The statute states that when several individuals have applied for a single position, all but one must be eliminated because they are less qualified. That provides the opportunity for reputational damage to one or more. But Herrick found that no potential reputational damage to either parties existed when only a single individual’s contract was under discussion.

“… such potential does not exist where the discussion concerns a mere attempt to secure the continued employment of an existing employee,” he stated. “Therefore, the board’s discussion of a new contract for the current superintendent did not relate to the ‘appointment’ of an employee.”

The finding goes on to state that even though there exists the potential for what could arguably be considered a dismissal, in that the contract would not be extended, a true dissolution of employment would only occur if the board terminated the contract for any reason.

Dunn said he believes that opinion can be applied to the board’s voted intention to allow the contract review committee to meet in closed session – away from the public eyes and ears.

“(The board’s resolution) indicated (the ad-hoc contract review committee) was for the purpose of determining – as implied by the name – whether or not to extend the contract,” Dunn said Tuesday. “As I see the attorney general’s opinion, I don’t see a lot of wiggle room in the fact that extension of a contract is a topic that has explicitly been stated should be done in open session.”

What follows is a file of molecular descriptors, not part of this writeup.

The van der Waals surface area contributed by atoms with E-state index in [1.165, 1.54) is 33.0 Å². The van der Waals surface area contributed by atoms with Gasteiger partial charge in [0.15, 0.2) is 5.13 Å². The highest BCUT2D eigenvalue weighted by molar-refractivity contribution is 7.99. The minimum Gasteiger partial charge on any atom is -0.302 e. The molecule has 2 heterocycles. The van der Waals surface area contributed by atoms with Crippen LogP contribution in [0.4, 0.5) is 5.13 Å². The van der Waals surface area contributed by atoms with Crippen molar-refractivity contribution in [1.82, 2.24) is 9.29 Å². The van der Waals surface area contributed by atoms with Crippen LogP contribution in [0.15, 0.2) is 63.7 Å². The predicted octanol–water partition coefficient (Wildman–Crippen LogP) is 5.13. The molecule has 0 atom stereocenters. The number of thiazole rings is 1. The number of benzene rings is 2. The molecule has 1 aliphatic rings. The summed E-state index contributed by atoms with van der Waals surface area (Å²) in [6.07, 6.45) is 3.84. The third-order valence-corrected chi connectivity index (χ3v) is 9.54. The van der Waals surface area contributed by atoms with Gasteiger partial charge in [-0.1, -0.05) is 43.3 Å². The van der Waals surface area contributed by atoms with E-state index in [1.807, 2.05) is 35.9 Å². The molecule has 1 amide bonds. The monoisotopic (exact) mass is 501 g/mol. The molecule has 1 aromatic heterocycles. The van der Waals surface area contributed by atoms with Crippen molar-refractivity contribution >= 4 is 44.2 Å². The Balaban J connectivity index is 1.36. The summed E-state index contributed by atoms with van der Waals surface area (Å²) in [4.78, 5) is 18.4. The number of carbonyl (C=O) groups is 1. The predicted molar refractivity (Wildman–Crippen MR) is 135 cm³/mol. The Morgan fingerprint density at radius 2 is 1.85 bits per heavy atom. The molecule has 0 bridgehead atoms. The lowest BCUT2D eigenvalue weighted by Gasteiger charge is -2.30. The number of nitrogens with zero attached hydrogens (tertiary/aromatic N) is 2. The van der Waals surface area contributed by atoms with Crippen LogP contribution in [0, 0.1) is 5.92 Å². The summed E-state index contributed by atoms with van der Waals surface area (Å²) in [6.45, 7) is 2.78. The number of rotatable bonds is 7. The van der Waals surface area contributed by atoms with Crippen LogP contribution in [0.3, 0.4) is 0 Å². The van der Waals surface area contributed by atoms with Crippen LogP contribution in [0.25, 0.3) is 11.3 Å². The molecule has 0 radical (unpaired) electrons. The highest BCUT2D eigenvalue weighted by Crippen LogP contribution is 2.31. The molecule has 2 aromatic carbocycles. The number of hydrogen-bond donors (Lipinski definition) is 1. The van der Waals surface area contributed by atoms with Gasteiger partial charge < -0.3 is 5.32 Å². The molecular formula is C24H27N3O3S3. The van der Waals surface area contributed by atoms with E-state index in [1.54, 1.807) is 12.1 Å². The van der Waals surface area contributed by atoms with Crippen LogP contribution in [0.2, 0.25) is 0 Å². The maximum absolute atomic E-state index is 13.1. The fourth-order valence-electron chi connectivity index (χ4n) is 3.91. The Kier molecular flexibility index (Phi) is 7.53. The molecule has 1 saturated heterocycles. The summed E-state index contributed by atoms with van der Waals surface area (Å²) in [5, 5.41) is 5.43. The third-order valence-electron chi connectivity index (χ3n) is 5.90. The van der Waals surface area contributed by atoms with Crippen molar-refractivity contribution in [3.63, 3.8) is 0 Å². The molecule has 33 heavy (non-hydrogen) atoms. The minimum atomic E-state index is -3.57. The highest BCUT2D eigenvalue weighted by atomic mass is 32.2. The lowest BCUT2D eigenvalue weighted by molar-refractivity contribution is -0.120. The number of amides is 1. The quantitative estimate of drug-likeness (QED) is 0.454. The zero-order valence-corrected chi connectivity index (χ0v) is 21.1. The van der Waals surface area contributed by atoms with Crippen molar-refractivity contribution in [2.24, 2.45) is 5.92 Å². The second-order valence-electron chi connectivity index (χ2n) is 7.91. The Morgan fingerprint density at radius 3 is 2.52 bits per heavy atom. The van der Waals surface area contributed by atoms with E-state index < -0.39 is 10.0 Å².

He said he believed it would only be legal for the committee and board to meet for the purpose of reopening a presidential evaluation. The University president undergoes annual checklist evaluations, and every four years, the board conducts a comprehensive, 360-degree performance assessment. The board finalized the results of its evaluation of the president almost exactly a year ago, and Dunn said he had had the narrative conclusions for more than 10 months.

Curris spoke to The News via email Wednesday. He said he was not in a position to discuss legal issues.

“… I am not an attorney and do not comment on legal issues,” the email states. He directed further questions to Jill Hunt, the president’s executive coordinator and board secretary. Curris told WKMS, Murray State’s NPR affiliate, that the committee-board meeting was still planned to be held in closed session.

Repeated attempts to contact University Counsel John Rall were unsuccessful.